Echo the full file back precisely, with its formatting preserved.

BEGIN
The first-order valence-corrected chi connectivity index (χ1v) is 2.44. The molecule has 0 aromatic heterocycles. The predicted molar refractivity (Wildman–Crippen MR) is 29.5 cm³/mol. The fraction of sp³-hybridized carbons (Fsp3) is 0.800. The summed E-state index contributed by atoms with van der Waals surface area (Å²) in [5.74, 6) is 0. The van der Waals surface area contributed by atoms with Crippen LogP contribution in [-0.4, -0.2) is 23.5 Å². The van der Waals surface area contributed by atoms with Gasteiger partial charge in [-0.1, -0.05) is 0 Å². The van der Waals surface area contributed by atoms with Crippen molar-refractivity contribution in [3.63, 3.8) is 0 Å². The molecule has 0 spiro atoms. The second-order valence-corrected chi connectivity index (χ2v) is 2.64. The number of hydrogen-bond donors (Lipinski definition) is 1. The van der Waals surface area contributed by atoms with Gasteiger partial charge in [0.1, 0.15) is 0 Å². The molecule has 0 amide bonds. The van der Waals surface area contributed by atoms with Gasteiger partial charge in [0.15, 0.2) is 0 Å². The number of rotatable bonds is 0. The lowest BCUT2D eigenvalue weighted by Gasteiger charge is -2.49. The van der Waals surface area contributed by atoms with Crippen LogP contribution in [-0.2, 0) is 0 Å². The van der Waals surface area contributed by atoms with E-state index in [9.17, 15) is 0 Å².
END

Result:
The first-order valence-corrected chi connectivity index (χ1v) is 2.44. The molecule has 0 aromatic heterocycles. The predicted molar refractivity (Wildman–Crippen MR) is 29.5 cm³/mol. The fraction of sp³-hybridized carbons (Fsp3) is 0.800. The summed E-state index contributed by atoms with van der Waals surface area (Å²) in [5.74, 6) is 0. The van der Waals surface area contributed by atoms with Crippen LogP contribution in [-0.4, -0.2) is 23.5 Å². The van der Waals surface area contributed by atoms with Gasteiger partial charge in [-0.1, -0.05) is 0 Å². The van der Waals surface area contributed by atoms with Crippen molar-refractivity contribution in [3.63, 3.8) is 0 Å². The molecule has 0 spiro atoms. The second-order valence-corrected chi connectivity index (χ2v) is 2.64. The number of hydrogen-bond donors (Lipinski definition) is 1. The van der Waals surface area contributed by atoms with Gasteiger partial charge in [0.1, 0.15) is 0 Å². The molecule has 0 amide bonds. The van der Waals surface area contributed by atoms with Gasteiger partial charge in [0.15, 0.2) is 0 Å². The number of rotatable bonds is 0. The lowest BCUT2D eigenvalue weighted by Gasteiger charge is -2.49. The van der Waals surface area contributed by atoms with Crippen LogP contribution in [-0.2, 0) is 0 Å². The van der Waals surface area contributed by atoms with E-state index in [9.17, 15) is 0 Å².